Assistant Editor – @cp_tsnell
05/24/2018 04:00 PM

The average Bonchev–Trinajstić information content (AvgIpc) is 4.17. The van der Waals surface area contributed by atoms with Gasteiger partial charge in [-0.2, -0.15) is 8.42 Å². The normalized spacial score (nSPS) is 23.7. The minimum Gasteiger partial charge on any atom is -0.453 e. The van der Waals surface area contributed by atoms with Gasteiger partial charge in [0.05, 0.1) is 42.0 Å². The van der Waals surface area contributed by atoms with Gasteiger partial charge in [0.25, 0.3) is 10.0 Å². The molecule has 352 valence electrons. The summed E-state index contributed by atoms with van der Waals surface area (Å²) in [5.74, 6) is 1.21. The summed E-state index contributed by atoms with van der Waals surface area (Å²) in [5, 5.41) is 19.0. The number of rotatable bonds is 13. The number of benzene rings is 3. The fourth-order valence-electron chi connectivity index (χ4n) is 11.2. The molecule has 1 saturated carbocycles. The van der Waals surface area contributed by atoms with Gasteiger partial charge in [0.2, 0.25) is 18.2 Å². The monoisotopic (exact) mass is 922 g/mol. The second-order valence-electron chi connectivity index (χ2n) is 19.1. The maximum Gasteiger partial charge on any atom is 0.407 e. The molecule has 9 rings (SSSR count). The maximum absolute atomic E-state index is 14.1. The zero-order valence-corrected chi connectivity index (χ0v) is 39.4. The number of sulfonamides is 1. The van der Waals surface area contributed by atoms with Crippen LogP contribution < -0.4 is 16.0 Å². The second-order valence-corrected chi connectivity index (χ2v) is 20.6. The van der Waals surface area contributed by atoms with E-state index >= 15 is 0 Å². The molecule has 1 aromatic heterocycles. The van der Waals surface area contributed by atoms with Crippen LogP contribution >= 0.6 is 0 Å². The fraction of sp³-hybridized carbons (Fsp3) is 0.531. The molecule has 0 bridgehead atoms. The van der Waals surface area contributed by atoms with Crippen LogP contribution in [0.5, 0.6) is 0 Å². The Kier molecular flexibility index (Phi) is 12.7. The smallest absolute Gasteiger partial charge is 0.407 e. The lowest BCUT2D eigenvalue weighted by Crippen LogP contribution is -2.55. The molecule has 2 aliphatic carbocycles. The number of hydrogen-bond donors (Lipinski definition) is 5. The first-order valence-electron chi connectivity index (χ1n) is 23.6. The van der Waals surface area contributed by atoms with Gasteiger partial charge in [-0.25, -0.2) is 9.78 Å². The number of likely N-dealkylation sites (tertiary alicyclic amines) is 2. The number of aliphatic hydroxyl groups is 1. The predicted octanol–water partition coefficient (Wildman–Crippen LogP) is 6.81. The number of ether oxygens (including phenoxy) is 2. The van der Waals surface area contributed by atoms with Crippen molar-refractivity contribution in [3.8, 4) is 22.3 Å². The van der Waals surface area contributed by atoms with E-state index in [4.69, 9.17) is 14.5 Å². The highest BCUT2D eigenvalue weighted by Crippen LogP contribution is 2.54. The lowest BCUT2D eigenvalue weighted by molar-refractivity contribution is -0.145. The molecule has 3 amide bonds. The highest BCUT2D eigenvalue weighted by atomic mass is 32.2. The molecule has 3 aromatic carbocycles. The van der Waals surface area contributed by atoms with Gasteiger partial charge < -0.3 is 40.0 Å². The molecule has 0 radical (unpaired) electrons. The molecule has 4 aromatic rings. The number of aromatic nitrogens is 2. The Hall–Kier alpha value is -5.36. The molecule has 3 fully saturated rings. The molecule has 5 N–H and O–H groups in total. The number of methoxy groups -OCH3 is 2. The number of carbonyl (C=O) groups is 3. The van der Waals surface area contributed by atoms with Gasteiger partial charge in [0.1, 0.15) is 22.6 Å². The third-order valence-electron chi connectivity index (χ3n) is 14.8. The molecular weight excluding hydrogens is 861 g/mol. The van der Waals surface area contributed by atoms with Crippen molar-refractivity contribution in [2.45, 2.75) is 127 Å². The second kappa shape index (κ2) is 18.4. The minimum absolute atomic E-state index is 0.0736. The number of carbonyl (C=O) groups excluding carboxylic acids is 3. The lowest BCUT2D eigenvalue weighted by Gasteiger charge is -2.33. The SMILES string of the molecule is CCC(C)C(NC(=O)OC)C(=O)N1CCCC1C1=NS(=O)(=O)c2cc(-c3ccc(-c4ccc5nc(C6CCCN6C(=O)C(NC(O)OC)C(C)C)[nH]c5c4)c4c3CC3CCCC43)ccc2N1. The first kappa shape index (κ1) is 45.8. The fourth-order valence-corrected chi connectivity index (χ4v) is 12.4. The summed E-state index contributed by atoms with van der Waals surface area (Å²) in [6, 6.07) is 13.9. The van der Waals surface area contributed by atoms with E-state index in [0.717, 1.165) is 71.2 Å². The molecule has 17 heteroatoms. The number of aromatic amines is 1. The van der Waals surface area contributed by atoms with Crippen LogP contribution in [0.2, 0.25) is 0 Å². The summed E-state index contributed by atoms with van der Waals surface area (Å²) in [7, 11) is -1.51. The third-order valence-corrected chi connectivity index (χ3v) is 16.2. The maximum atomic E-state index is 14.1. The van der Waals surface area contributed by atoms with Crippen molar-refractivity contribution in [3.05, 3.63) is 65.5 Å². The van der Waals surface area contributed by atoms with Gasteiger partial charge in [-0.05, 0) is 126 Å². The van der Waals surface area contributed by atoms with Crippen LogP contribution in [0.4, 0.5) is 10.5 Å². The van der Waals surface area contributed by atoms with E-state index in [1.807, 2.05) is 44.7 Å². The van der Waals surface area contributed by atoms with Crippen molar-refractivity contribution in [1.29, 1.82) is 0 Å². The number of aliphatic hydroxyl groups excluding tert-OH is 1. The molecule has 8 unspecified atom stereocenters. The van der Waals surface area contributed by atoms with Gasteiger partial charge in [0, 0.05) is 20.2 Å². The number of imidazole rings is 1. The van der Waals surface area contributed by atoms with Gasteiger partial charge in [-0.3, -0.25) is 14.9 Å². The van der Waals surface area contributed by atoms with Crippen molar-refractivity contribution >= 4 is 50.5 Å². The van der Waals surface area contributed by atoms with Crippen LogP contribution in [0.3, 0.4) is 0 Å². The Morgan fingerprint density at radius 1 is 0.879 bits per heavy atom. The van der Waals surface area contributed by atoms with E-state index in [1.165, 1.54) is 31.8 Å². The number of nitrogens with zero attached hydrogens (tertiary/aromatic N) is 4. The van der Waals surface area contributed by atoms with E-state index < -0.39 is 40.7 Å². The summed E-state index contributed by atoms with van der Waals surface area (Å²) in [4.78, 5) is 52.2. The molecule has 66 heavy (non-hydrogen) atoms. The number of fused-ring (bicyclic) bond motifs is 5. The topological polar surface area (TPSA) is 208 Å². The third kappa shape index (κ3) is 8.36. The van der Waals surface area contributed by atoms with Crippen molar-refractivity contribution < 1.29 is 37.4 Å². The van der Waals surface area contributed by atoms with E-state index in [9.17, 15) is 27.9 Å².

RANCHO PALOS VERDES, Calif. – A video by a 20-year-old Cherokee Nation citizen has gone viral after a security guard took his tribal identification card on May 6 at Marymount California University. Nicolas Rojas, an El Camino Community College student, said he went to MCU to study with a friend who attends the university when a security guard checking IDs took his CN photo ID card and became “hostile.” “He then told me I had to leave, yelled at me and threatened to have me arrested. He became very hostile with me, started harassing me and put his hands inside my car, during which I started to record him,” Rojas said. “He told me I had to leave, but he had taken my ID with him and refused to give it back until I left and parked at a different school nearby. The whole interrogation took over a half an hour and I had a project due that Monday. I just wanted to study with my friend, but instead was threatened to be arrested several times without reasoning.” The ID card the security guard took is a CN photo ID card that contains a tribal citizen’s photo and citizenship information one side and Cherokee blood quantum on the other. According to CN Communications, the cards are federally recognized. And TSA.gov states the cards are Transportation Security Administration-approved for domestic travel. Rojas said he’s used his CN ID card to apply for jobs, board domestic flights and at banks to withdraw money. He added that the security guard spoke unprofessionally to him and refused to give back the ID. “I want this…to bring awareness about the issues indigenous people of North America face and the constant humiliation we have to endure by just existing,” Rojas said. “Campuses should be places of sanctuary for all attempting to further themselves through education. I don’t understand why he held onto my ID considering that he already at that point had told me that I would not be allowed to enter the campus. He took my ID with him as he was threatening to have me arrested.” Rojas said he eventually got his ID back from the security guard after his friend, who is a resident advisor at MCU, showed and asked the guard for the ID back. “I find it pitiful that I have to have a communicator within a place of power just to get my ID back,” he said. Rojas said he contacted university officials about the incident who told him they needed to fully investigate the incident from both perspectives. He said officials said if they found the guard liable then they would retrain him. “Ideally I would want campus-wide diversity talks, and all guards to have a day of retraining. I personally feel that many institutions are not a welcoming places for minorities, and this demonstrates the hostility many of us face just trying to even enter a campus,” Rojas said. According to the AJ+ video of the incident, MCU President Brian Marcotte said he watched the video and was “confident there was no discrimination” and that “it didn’t seem threatening.” According to the video, the school said it would train security on different IDs. To view the video, visit <a href="https://www.facebook.com/ajplusenglish/videos/1197973477010824/" target="_blank">https://www.facebook.com/ajplusenglish/videos/1197973477010824/</a>.